Alloy 800H/800HT® are solid solution strengthened, iron- nickel-chromium alloys, typically offered as one, dual certified alloy meeting the elemental requirements of both alloys. The principle difference between alloy 800H and 800HT® material is the restricted aluminum and titanium content in 800HT®, which results in higher creep and stress rupture properties. Both Alloy 800H and 800HT® are superior to Alloy 800, having greater creep and stress rupture properties. The alloy is typically used for applications involving long-term exposure to high-temperatures where resistance is needed from oxidation, carburization and other types of high-temperature corrosion. Hydrocarbon processing, heat-treat furnaces and power generation are some of the most common applications where 800H & 800HT® is utilized. Pressure vessels and vessel components constructed from 800H and 800HT® are approved under the ASME, Boiler and Pressure Vessel Code, Section VIII, Division 1.
Incoloy® alloys 800H and 800HT® have significantly higher creep and rupture strength than Incoloy® Alloy 800. The three alloys have nearly identical chemical composition limits. However, the chemical composition limits vary with carbon, aluminum and titanium. The carbon content of Incoloy® alloy 800 (UNS n08800) is 0.10% max with no limit on the lower end. The carbon content for Incoloy® alloy 800H (UNS N08810) is 0.05% to 0.10% which is the upper end of the 0.10% maximum specified for Incoloy® alloy 800. The chemical limits for Incoloy® 800HT® (UNS08811) are even more restrictive yet still within the limits specified for Incoloy® 800H. The carbon content for Incoloy® alloy 800HT® is further restricted to 0.06%-0.10%. Additionally the Al plus Ti content of Incoloy® alloy 800HT® is restricted to 0.85%-1.20%. Note that the chemical composition for Incoloy® alloy 800HT® will always be within the limits of Incoloy® alloy 800H. Note also that the limits for Incoloy® alloy 800H may or may not be within the limits of Incoloy® alloy 800HT®.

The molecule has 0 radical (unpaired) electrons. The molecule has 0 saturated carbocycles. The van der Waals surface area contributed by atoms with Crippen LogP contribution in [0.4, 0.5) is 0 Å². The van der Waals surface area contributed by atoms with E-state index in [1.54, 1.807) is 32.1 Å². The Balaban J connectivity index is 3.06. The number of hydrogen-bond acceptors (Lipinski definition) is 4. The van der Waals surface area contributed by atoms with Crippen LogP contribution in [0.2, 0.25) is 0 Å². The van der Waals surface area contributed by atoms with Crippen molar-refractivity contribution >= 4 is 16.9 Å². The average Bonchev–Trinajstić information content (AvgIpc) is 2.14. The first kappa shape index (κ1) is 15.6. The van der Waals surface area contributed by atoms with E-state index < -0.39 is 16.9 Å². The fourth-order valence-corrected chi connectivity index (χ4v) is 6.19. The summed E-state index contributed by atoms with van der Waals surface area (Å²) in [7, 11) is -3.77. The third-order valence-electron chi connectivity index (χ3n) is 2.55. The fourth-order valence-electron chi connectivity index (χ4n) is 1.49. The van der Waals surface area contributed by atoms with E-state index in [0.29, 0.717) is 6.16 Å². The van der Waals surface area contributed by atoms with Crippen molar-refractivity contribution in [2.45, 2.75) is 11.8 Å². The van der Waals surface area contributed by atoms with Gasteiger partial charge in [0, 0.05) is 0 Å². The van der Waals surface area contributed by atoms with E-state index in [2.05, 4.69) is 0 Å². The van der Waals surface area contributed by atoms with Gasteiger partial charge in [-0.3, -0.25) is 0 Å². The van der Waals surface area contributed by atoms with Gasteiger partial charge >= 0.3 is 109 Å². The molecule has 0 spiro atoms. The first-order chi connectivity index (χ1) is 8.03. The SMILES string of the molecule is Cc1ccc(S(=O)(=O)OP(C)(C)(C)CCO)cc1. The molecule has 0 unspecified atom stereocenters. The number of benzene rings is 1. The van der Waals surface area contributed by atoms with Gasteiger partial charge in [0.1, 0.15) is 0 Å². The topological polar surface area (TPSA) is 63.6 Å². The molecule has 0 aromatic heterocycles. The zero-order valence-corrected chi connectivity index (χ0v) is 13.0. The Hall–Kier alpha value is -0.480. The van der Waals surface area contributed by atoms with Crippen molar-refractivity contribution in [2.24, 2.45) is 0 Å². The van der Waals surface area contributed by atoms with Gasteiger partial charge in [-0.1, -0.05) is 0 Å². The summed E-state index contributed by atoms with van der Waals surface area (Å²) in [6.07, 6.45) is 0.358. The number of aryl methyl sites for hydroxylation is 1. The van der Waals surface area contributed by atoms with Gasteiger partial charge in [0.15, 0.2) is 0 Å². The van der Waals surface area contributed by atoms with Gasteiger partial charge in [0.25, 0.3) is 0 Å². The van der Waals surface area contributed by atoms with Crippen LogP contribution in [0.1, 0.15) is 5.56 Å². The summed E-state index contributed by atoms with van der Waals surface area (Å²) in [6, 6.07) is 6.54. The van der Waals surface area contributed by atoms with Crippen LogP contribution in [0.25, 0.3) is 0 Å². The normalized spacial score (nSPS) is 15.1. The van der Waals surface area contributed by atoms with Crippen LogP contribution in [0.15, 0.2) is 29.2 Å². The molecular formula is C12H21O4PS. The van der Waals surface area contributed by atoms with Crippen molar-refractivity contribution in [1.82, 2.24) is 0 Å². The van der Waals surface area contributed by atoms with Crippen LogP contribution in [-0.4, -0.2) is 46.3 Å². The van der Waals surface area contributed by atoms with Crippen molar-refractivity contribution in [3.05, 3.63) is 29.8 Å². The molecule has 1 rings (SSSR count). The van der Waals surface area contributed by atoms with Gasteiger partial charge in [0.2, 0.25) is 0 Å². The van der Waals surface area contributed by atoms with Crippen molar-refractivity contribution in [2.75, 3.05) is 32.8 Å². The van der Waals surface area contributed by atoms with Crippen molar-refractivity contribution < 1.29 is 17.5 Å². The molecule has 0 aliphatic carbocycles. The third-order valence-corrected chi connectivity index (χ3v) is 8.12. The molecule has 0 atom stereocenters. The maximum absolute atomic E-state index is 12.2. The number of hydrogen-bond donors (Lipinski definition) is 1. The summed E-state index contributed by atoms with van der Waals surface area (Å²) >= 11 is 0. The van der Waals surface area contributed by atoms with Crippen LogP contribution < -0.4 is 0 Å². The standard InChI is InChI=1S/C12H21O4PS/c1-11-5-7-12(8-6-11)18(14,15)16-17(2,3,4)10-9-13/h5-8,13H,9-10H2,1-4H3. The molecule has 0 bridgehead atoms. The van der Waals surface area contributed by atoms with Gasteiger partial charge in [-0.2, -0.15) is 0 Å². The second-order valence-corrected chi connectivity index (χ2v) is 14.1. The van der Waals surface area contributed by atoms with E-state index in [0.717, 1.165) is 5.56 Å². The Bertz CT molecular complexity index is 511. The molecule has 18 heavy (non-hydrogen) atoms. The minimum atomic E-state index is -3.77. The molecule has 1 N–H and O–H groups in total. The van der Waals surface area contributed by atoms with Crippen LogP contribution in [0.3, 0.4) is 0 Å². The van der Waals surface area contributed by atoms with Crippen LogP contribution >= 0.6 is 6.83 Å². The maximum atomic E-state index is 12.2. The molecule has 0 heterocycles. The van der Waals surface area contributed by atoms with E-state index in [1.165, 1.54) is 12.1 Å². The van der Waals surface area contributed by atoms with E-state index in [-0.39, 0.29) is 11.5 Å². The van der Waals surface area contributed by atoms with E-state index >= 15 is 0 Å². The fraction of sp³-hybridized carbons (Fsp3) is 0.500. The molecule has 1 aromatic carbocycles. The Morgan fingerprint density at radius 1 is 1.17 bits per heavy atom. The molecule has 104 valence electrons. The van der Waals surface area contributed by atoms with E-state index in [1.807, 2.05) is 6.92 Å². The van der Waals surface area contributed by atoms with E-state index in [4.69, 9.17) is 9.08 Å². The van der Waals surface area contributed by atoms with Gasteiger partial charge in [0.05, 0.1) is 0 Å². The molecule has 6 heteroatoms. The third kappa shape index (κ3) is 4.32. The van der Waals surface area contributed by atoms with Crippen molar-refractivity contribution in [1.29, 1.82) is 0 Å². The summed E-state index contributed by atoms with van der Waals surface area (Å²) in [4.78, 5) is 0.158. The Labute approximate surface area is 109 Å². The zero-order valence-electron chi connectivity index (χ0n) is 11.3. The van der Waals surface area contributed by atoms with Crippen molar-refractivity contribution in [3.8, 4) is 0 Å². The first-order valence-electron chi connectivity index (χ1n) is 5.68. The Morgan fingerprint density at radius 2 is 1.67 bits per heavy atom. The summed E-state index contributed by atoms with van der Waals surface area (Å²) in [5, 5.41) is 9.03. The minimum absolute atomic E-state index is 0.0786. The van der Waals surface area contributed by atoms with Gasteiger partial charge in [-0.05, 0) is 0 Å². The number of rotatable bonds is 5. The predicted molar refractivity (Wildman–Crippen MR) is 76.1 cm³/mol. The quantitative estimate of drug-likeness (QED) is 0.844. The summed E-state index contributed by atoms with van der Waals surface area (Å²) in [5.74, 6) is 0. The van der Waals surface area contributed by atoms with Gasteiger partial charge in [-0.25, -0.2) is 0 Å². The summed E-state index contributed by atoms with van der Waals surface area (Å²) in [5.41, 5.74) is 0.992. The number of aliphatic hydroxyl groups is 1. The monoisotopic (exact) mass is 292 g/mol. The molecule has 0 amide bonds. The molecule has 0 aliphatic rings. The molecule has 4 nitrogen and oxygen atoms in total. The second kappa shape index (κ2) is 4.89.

Resistance to Corrosion
High nickel and chromium contents in both alloy 800H and 800HT® result in excellent resistance to oxidation, carburization and sulfidation. The high nickel content also increases the resistance to nitriding, although not as good as other alloys such as Alloy 600, which contains a higher percentage of nickel.
Fabrication and Heat Treatment
Hot-working temperatures should be between 1600°F and 2200°F with heavy forming to be performed at temperatures above 1850°F. No forming should be performed between 1200°F and 1600°F and preheating of tools and dies to 500°F is suggested to avoid chill. Cooling after hot working should be as quick as possible, avoiding extensive time at temperatures between 1000°F and 1400°F. Cold working should be performed on material in the annealed condition. Stress relief or annealing should be considered depending on the total amount of strain induced by fabrication taking into consideration the intended service of the material.
Because excessive grain growth can negatively affect mechanical properties, care must be taken in selecting an annealing temperature and time at temperature for the process. If material is to be deformed more than 20% and a final anneal is desired, fine-grain material should be considered for the starting stock.
Stress relief is performed between 1000°F and 1600°F and should be at temperature for 1 hour per inch of material or for a minimum of 11⁄2 hours at 1600°F, whichever is greater. Recrystallization anneal is achieved at temperatures between 2100°F and 2200°F.
Common Trade Names:
INCOLOY® and 800HT® are registered trademark of the Special Metals Corporation group of companies.